Celtic Scotland. This remains the best and most comprehensive reference guide to the Celtic place-names of Scotland. This is the only paperback edition of this classic work, which is essential reading for anyone interested in Scottish history and the derivations of place names the length and breadth of the country. Many place-names date before the arrival of the Celts, the name Tay, for example, is almost certainly thousands of years old, and each successive group of invaders and settlers, Britons, Dalriadic Scots, Anglo-Saxons, Vikings, Normans, Picts and many others, constantly adding and enriching, leaving their own unique story in the landscape. The book is divided into sections dealing with early names, territorial divisions, general surveys of areas; it also looks at saints, church terms and river names. For the scholar, and indeed anyone interested in the subject, this book is a prime reference point which has never been surpassed. The Celtic Placenames of Scotland.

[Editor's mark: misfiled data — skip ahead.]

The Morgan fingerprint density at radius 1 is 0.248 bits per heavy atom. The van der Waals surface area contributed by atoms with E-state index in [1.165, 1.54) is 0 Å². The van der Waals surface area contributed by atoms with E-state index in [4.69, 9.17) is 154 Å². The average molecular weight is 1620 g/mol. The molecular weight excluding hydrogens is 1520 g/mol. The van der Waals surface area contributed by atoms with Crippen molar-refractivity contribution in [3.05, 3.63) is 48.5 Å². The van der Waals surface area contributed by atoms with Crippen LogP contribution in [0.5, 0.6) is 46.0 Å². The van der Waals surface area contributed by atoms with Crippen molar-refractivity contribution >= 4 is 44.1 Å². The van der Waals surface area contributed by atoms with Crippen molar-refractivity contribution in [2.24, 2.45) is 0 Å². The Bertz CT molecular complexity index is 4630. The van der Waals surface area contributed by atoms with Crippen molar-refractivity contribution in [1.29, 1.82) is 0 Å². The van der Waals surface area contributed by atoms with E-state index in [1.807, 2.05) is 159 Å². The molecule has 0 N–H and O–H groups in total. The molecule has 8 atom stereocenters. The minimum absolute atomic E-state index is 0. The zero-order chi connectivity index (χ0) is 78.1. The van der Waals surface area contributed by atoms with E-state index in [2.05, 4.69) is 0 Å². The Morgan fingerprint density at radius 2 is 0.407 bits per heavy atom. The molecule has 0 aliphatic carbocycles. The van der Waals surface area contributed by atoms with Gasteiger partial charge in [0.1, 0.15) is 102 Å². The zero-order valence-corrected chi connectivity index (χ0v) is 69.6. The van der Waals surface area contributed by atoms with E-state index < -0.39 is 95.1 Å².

Who are the Celts? Where did they come from? Did the tribes of Iron Age Scotland really belong to a 'European Community' of Celts? What did it mean to be Celtic? In this fascinating book, the results of modern archaeology are used, alongside earlier finds and the historical sources, to illuminate this important but surprisingly neglected period of Scottish history. In this new edition of a classic work, Ian Armit explores the prehistoric world of the Celts, from around 1000 BC to AD 500. Fully illustrated with colour photographs, maps and diagrams, the book covers ethnicity and identity, daily life, Celtic art, the Druids, brochs, hillforts and Celtic warfare and the clash with Rome. Celtic Scotland.
The study of the archaeology of Skye and the Western Isles has been transformed in recent years through the results of new excavations, surveys and reassessment of earlier work. Setting the Hebrides alongside better-known regions of Britain, this book brings out the key features of Hebridean archaeology, from the impressive Callanish stones and the great ritual monuments of the Neolithic, the broch towers and wheelhouses of the Iron Age, to the arrival of the Norse, and the Lords of the Isles. The book also explores the history of human settlement and society in these islands, from the first hunter-gatherers to the Clearances. The Archaeology of Skye and the Western Isles.